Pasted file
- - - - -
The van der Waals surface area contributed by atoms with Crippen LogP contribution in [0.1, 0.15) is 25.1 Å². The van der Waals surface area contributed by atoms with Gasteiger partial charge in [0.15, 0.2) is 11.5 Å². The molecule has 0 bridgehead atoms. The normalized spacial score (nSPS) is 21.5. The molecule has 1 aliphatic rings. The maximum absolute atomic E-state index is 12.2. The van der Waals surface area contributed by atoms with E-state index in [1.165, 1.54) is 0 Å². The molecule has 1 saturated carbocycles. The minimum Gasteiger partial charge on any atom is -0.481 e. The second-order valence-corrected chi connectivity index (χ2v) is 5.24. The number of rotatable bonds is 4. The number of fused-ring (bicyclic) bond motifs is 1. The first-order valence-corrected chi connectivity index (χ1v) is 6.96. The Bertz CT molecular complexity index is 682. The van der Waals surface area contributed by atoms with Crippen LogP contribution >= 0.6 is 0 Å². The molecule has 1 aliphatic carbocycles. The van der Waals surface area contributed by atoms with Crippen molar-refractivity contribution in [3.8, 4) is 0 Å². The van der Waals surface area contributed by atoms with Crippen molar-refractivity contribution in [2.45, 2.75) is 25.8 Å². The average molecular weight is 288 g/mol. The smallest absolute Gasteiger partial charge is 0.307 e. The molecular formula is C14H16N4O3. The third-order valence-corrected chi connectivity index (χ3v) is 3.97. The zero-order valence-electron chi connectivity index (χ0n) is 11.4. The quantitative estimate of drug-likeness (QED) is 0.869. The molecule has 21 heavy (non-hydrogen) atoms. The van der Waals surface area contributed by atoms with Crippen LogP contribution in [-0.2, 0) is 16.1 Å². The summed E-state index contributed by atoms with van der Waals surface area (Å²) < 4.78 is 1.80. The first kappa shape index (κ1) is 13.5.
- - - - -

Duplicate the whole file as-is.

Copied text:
The van der Waals surface area contributed by atoms with Crippen LogP contribution in [0.1, 0.15) is 25.1 Å². The van der Waals surface area contributed by atoms with Gasteiger partial charge in [0.15, 0.2) is 11.5 Å². The molecule has 0 bridgehead atoms. The normalized spacial score (nSPS) is 21.5. The molecule has 1 aliphatic rings. The maximum absolute atomic E-state index is 12.2. The van der Waals surface area contributed by atoms with E-state index in [1.165, 1.54) is 0 Å². The molecule has 1 saturated carbocycles. The minimum Gasteiger partial charge on any atom is -0.481 e. The second-order valence-corrected chi connectivity index (χ2v) is 5.24. The number of rotatable bonds is 4. The number of fused-ring (bicyclic) bond motifs is 1. The first-order valence-corrected chi connectivity index (χ1v) is 6.96. The Bertz CT molecular complexity index is 682. The van der Waals surface area contributed by atoms with Crippen LogP contribution >= 0.6 is 0 Å². The molecule has 1 aliphatic carbocycles. The van der Waals surface area contributed by atoms with Crippen molar-refractivity contribution in [3.8, 4) is 0 Å². The van der Waals surface area contributed by atoms with Crippen molar-refractivity contribution in [2.45, 2.75) is 25.8 Å². The average molecular weight is 288 g/mol. The smallest absolute Gasteiger partial charge is 0.307 e. The molecular formula is C14H16N4O3. The third-order valence-corrected chi connectivity index (χ3v) is 3.97. The zero-order valence-electron chi connectivity index (χ0n) is 11.4. The quantitative estimate of drug-likeness (QED) is 0.869. The molecule has 21 heavy (non-hydrogen) atoms. The van der Waals surface area contributed by atoms with Crippen LogP contribution in [-0.2, 0) is 16.1 Å². The summed E-state index contributed by atoms with van der Waals surface area (Å²) < 4.78 is 1.80. The first kappa shape index (κ1) is 13.5.